Blog banner

Death Benefits

April 3, 2019

Cherry Hill Workers’ compensation lawyers represent individuals filing death benefit claims.Work-related accidents happen every day. While many employees get out of accidents with injuries and a hospital stay, there are times when employees lose their lives due to a work-related accident or illness. Losing a loved one due to being injured on the job takes a serious toll on a family’s wellbeing, in addition to their finances.

If you have lost a family member as a result of a work-related disease or injury, you may be entitled to death benefits.

Death Benefits Through Your States Workers’ Compensation Program

Death benefits are given to family members of the deceased, referred to as the decedent, to compensate them for lost financial support. Children, spouses, and close relatives who lived with the employee normally receive death benefits.

When a loved one dies due to a work-related incident, dependents have between one to two years from the date of death to file a claim, although this may vary by state. In New Jersey, this is two years.

Eligibility

The surviving spouse will almost always receive death benefits regardless of their own income. However, in some states spouses may have to prove their financial dependence.

Children under the age of 18 are considered dependents, as well as older children with mental or physical handicaps. In New Jersey, children are considered dependents until the age of 23 if they are enrolled in qualifying educational or vocational programs.

Generally, family members must be between 18 and 40 to collect death benefits.

Receiving Death Benefits

A work-related accident or illness must have contributed to an individual’s death in order to receive death benefits. Regardless of whether a loved one died on the job or years later due to a work-related illness or injury, you are still eligible to receive benefits.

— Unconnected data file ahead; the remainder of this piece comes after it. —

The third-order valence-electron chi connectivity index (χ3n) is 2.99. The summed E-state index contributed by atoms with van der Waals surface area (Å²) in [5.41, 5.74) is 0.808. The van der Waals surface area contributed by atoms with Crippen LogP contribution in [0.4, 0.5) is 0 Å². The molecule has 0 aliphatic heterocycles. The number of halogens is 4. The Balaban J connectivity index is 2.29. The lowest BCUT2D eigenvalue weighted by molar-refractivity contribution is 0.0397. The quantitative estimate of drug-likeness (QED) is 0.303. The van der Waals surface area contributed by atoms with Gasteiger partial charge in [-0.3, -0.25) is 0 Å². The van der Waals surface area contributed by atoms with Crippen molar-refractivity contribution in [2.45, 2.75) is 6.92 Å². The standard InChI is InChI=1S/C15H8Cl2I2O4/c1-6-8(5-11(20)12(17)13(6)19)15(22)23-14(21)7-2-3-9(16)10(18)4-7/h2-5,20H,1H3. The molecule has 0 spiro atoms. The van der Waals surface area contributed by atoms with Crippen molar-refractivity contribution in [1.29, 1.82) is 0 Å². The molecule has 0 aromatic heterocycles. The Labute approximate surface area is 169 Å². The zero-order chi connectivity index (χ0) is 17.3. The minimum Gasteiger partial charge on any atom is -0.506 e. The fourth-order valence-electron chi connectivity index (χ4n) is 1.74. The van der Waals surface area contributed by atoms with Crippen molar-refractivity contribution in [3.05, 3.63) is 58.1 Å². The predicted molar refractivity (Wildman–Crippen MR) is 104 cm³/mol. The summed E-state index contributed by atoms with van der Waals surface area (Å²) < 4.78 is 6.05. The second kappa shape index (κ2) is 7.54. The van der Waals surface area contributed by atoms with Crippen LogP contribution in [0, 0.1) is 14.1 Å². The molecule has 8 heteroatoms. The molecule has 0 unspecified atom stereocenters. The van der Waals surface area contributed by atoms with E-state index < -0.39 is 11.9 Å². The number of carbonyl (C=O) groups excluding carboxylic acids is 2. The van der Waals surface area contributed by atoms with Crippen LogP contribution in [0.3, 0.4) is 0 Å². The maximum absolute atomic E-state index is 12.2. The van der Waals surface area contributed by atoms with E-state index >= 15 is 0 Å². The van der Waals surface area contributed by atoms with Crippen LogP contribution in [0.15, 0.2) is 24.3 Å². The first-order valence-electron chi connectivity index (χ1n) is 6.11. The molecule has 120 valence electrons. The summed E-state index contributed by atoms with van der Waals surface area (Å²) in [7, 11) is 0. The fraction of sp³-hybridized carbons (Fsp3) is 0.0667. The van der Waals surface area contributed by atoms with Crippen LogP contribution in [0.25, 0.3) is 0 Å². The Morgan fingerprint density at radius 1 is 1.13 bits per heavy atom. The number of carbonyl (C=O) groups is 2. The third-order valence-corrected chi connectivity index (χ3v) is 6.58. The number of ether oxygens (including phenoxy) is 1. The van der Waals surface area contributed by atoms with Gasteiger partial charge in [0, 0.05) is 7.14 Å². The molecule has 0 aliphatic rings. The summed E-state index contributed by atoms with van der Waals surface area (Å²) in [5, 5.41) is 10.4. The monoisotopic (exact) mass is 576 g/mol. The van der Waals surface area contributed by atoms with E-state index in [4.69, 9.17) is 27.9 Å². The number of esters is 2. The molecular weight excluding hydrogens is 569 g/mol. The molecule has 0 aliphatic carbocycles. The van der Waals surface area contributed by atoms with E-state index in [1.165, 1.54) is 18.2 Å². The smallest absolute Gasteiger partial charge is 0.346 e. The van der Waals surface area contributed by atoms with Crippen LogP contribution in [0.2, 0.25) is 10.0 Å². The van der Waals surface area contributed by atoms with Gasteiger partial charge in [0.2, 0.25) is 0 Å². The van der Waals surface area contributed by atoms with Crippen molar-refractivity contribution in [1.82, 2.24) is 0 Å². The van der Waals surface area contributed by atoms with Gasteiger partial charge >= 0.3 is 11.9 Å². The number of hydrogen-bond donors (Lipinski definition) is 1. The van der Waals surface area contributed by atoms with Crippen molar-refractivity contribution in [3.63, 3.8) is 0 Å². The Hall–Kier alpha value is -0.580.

If the employee’s death does not take place immediately on the job, the dependents of the decedent are responsible for proving that the accident contributed to the death.

Lump Sums and Partial Payments

Death benefits are normally paid out in installments. A loved one normally gets a percentage of what the employee used to earn prior to their injury. However, this may vary based on the state.

Typically, a family member will receive a weekly payment that is two-thirds what the decedent made per week. In New Jersey, payment is 70 percent of the decedent’s average weekly wage, up to a limit set by law annually.

Benefits usually end when the surviving spouse dies or remarries in most states, including New Jersey. If a child is getting death benefits, they will usually end when the child turns 18 or when they complete either post-secondary education or a vocational program.

In New Jersey, death benefits also provide burial expenses up to $3500.

Cherry Hill Workers’ Compensation Lawyers at Pietras Saracino Smith & Meeks LLP Represent Individuals Filing Death Benefit Claims

Claiming worker’s compensation can be a very confusing process, but the Cherry Hill workers’ compensation lawyers at Pietras Saracino Smith & Meeks LLP are here to help you through it.

If you or someone you know lost a loved one due to a work-related accident or illness, you may be eligible to receive death benefits. We will fight to get you the compensation and peace of mind you deserve. For a free consultation contact us online or contact us by phone at 856-761-3773. Our office is located in Cherry Hill, New Jersey, and we proudly serve clients in the City of Camden and throughout South Jersey.

SJ Top Attorneys New Jersey Association for Justice NJSBA NJ Supreme Court Certified Burlington Bar Association Camden County Bar Association

©2021 Pietras Saracino Smith & Meeks, LLP - All Rights Reserved. - Site Map | Legal | Privacy Policy

Attorney Advertising Materials. Christopher J. Saracino is responsible for the content of this website. This website is designed for general information only. The information presented at this site should not be construed to be formal legal advice nor the formation of a lawyer/client relationship.